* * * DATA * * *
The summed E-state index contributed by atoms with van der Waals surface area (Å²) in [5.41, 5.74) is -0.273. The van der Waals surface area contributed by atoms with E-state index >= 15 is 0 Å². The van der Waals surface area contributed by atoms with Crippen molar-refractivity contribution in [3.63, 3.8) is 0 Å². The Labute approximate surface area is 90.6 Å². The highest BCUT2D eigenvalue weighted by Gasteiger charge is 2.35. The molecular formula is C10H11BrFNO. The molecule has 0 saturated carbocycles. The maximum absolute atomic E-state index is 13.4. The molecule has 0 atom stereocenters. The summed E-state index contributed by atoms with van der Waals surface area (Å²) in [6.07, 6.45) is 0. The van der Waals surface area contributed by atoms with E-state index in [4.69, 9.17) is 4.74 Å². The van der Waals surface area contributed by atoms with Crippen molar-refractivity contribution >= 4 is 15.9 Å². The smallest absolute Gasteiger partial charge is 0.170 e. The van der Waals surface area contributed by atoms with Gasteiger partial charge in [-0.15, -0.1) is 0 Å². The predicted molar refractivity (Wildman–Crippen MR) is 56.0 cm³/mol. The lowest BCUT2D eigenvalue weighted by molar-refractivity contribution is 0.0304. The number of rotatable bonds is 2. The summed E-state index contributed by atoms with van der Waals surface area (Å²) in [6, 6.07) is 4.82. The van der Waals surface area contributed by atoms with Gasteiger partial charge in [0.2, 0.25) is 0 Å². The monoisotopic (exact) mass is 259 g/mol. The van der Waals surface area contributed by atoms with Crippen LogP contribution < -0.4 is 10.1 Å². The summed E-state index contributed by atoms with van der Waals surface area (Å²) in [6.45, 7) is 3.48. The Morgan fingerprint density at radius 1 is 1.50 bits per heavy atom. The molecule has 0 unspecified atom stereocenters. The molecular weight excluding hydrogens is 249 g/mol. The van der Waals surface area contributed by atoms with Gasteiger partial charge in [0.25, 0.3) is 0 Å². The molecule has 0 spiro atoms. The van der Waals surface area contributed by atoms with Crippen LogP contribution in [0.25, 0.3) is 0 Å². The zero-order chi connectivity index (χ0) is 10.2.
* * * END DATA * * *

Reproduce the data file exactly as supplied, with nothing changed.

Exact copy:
The summed E-state index contributed by atoms with van der Waals surface area (Å²) in [5.41, 5.74) is -0.273. The van der Waals surface area contributed by atoms with E-state index >= 15 is 0 Å². The van der Waals surface area contributed by atoms with Crippen molar-refractivity contribution in [3.63, 3.8) is 0 Å². The Labute approximate surface area is 90.6 Å². The highest BCUT2D eigenvalue weighted by Gasteiger charge is 2.35. The molecular formula is C10H11BrFNO. The molecule has 0 saturated carbocycles. The maximum absolute atomic E-state index is 13.4. The molecule has 0 atom stereocenters. The summed E-state index contributed by atoms with van der Waals surface area (Å²) in [6.07, 6.45) is 0. The van der Waals surface area contributed by atoms with E-state index in [4.69, 9.17) is 4.74 Å². The van der Waals surface area contributed by atoms with Crippen molar-refractivity contribution >= 4 is 15.9 Å². The smallest absolute Gasteiger partial charge is 0.170 e. The van der Waals surface area contributed by atoms with Gasteiger partial charge in [-0.15, -0.1) is 0 Å². The predicted molar refractivity (Wildman–Crippen MR) is 56.0 cm³/mol. The lowest BCUT2D eigenvalue weighted by molar-refractivity contribution is 0.0304. The number of rotatable bonds is 2. The summed E-state index contributed by atoms with van der Waals surface area (Å²) in [6, 6.07) is 4.82. The van der Waals surface area contributed by atoms with Gasteiger partial charge in [0.2, 0.25) is 0 Å². The monoisotopic (exact) mass is 259 g/mol. The van der Waals surface area contributed by atoms with Crippen LogP contribution < -0.4 is 10.1 Å². The summed E-state index contributed by atoms with van der Waals surface area (Å²) in [6.45, 7) is 3.48. The Morgan fingerprint density at radius 1 is 1.50 bits per heavy atom. The molecule has 0 unspecified atom stereocenters. The molecular weight excluding hydrogens is 249 g/mol. The van der Waals surface area contributed by atoms with Gasteiger partial charge in [0.25, 0.3) is 0 Å². The molecule has 0 spiro atoms. The van der Waals surface area contributed by atoms with Crippen LogP contribution in [0.25, 0.3) is 0 Å². The zero-order chi connectivity index (χ0) is 10.2.